Plea deal for 1 of 2 defendants in horse doping scandal includes $25 million restitution

Two defendants indicted in a massive racehorse doping scandal in New York have have pled guilty.

Thoroughbred trainer Jorge Navarro and the head of a New York veterinary clinic, Kristian Rhein, were among more than two dozen people charged in a widespread scheme that prosecutors have alleged endangered horses, cheated bettors at tracks across the country and upended thoroughbred racing.

The scheme, which allegedly began in 2017, was designed to deceive regulators and horse racing officials regarding the use of performance-enhancing drugs, prosecutors said, after the indictment was filed in the Southern District of New York in March 2020.

The plot allegedly was orchestrated by veterinarian Louis Grasso, who “manufactured, purchased, sold, shipped, delivered, received and administered at least thousands of units of PEDs issues by pharmacies pursuant to invalid prescriptions provided by veterinarians participating in the scheme,” according to court documents. At least one horse died as a result.

PHOTO:Country House ridden by jockey Flavien Prat, War of Will ridden by jockey Tyler Gaffalione, Maximum Security ridden by jockey Luis Saez and Code of Honor ridden by jockey John Velazquez during the Kentucky Derby, May 4, 2019 in Louisville, Ky.

Navarro and Rhein pleaded guilty to their roles in the distribution of adulterated and misbranded drugs. They will be sentenced in December.

Navarro has agreed to pay more than $25 million in restitution, reflecting winnings obtained through his fraudulent doping scheme, and Rhein has agreed to pay restitution of more than $700,000 in connection with fraud committed through a false billing practice.

“Kristian Rhein and Jorge Navarro represent the supply side and the customer side of the market in performance enhancing substances that have corrupted much of the horse racing industry,” said U.S. Attorney Audrey Strauss. “As he admitted today, Navarro, a licensed trainer and the purported ‘winner’ of major races across the world, was in fact a reckless fraudster whose veneer of success relied on the systematic abuse of the animals under his control.”

Rhein also “flouted his oath as a veterinarian” to profit through the sale and administration of unregulated substances used by trainers engaged in fraud and animal abuse, prosecutors said.

PHOTO: Maximum Security is washed in the barn area after morning workouts in preparation for the 145th running of the Kentucky Derby at Churchill Downs, May 2, 2019, in Louisville, Ky.

Navarro operated his doping scheme covertly, importing misbranded “clenbuterol” that he both used and distributed to others, avoiding explicit discussion of performance-enhancing drugs during telephone calls and worked with others to coordinate the administration of PEDs at times that racing officials would not detect such cheating, according to the indictment.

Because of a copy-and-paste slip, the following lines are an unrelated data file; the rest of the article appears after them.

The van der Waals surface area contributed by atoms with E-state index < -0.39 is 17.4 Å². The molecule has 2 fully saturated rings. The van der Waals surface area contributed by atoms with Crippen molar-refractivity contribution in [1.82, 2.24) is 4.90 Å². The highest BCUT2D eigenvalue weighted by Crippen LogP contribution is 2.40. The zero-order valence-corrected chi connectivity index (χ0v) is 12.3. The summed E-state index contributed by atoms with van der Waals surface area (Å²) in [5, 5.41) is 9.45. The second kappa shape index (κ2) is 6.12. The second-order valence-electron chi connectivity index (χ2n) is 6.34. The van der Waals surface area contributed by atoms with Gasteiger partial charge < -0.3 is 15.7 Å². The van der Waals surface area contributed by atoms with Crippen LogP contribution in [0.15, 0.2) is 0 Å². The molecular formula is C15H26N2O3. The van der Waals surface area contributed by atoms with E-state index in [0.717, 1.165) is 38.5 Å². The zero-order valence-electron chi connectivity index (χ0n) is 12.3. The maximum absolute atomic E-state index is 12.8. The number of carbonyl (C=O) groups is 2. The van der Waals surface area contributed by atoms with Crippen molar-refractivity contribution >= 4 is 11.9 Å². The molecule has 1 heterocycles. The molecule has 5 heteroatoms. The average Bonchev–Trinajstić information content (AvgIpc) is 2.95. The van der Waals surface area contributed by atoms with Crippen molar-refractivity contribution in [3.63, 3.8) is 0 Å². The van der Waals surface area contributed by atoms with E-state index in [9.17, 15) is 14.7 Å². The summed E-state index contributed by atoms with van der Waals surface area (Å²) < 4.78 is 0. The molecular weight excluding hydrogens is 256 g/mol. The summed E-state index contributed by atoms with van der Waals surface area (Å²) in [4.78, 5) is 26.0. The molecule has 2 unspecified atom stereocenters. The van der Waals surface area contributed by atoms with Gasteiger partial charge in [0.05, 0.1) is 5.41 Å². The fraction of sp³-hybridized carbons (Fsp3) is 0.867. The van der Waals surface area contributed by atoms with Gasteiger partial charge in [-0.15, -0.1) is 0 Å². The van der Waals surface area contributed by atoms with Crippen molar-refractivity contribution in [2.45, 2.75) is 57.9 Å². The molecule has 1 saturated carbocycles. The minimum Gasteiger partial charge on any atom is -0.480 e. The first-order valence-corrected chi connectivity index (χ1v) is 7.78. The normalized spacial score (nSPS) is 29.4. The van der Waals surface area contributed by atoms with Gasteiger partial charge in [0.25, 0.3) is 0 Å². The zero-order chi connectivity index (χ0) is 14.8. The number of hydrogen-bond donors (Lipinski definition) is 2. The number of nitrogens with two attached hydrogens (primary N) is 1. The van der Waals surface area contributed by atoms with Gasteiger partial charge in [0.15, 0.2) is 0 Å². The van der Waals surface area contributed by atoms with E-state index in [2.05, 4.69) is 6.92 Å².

Among the horses that Navarro trained and doped was XY Jet, a thoroughbred that won the 2019 Golden Shaheen race in Dubai. Navarro’s preferred PEDs included various “blood building” drugs, which, when administered before intense physical exertion, can lead to cardiac issues or death, the indictment said.

Navarro also assisted in doping Maximum Security, briefly the winner of the 2019 Kentucky Derby before being disqualified. On June 5, 2019, New Jersey racing regulators tested Maximum Security for performance enhancing drugs a short time after the horse had received a shot of SGF-1000, one of the misbranded or adulterated drugs, according to prosecutors.

In an intercepted call following that test, Rhein said, “[t]hey don’t even have a test for [SGF-1000],” according to court documents. “… There’s no test for it in America.”

Jason Kreiss, an attorney for Navarro, said in an emailed statement to ABC News that he “has accepted responsibility for his actions and looks forward to moving on with his life.” A lawyer for Rhein didn’t immediately respond to a request for comment.

A former sales representative for a Kentucky company that marketed SGF-1000 pleaded guilty last month to drug adulteration and misbranding of drugs charges related to the scheme.

SGF-1000 was not approved, was mislabeled and distributed without a valid prescription, assistant U.S. Attorney Sarah Mortazavi said in a plea hearing for Michael Kegley.

Federal investigators intercepted calls during which Kegley acknowledged he did not know the precise contents of SGF-1000, according to the indictment. Kegley also was overheard explaining that trainers could be charged with felonies in the U.S. for doping horses.

Kegley conspired with trainers, veterinarians and others to make misbranded drugs, secretly administer them to racehorses and cheat bettors in the $100 billion global racehorse industry, prosecutors said.

When asked by a judge whether he knew that trainers intended to use the drugs on thoroughbred racehorses last month, Kegley replied, “Yes, your honor.”

Kegley has agreed to forfeit more than $3 million and faces a maximum sentence of three years in prison.

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